I'm not sure about A99 but SLT A77 provides updates with 12 fps, like any other SLR/Ts it blacked out in long exposures

http://www.dpreview.com/reviews/sonyslta77/10

"Another disadvantage of the SLT system when it comes to fast shooting is that it isn't possible for the A77 to maintain a live view feed in its fastest 8fps and 12fps continuous capture modes. The viewfinder does not black out when shooting at these high framerates, but shows a sequence of still frames in real time. What this means is that at any given moment, you don't see the view through the camera's lens right now, but how it was a fraction of a second ago. This makes little or no difference if you're shooting slow-moving or static subjects, but it makes panning with fast-moving subjects very hard indeed, since you never know where they are - only where they were."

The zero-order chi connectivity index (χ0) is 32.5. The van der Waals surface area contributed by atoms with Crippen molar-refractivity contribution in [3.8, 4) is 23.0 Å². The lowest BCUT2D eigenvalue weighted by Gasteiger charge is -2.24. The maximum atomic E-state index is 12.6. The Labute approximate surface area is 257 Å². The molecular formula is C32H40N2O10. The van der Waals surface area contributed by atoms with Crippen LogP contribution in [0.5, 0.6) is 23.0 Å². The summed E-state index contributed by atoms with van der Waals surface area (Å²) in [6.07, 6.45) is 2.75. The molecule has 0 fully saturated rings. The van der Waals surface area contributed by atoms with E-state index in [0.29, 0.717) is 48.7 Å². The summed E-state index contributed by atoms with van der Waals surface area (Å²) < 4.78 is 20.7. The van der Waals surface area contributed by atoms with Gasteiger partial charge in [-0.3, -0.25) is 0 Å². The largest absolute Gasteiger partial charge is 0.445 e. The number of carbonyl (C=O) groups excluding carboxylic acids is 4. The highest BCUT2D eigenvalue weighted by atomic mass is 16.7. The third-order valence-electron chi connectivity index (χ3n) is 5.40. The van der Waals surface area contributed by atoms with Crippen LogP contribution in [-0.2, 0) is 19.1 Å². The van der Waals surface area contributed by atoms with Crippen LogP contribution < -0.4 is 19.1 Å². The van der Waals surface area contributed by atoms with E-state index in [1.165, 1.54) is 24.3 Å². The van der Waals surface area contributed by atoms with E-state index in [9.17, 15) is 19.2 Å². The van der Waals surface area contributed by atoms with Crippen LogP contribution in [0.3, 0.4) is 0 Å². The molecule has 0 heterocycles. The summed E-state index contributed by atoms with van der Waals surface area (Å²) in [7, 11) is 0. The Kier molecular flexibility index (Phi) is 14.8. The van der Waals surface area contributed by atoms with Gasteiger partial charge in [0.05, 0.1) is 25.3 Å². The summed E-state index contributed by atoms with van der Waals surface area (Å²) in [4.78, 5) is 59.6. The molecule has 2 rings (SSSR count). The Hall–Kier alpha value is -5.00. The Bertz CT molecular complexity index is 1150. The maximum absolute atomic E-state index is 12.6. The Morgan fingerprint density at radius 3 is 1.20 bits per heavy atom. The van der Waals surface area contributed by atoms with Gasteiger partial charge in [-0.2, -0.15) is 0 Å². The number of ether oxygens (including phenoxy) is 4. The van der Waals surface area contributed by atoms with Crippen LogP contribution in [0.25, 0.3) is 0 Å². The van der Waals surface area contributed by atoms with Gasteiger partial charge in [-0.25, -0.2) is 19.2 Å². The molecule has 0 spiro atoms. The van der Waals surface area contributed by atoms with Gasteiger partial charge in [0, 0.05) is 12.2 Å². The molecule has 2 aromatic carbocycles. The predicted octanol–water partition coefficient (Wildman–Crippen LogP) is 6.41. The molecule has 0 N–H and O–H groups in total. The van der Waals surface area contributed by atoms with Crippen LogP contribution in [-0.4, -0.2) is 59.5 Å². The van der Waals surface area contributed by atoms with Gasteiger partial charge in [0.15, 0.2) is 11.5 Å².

This is even worse than blacking out combined with real-time.

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Erik

No, it is not worse. I bet you have never tried it, but actually showing what you get at high frame rate allows you easily and naturally adjust camera position to catch the movement.

Erik Magnuson Forum Pro • Posts: 12,247
Re: To what question?

peevee1 wrote:

Not worse. I bet you have never tried it,

I've tried such a system.

but actually showing what you get at high frame rate allows you easily and naturally adjust camera position to catch the movement.

Perhaps with such small buffers, you don't have time to notice.  If the motion is perfectly linear, just normal anticipation and follow through will suffice for a short enough time, but adjusting to changes is difficult.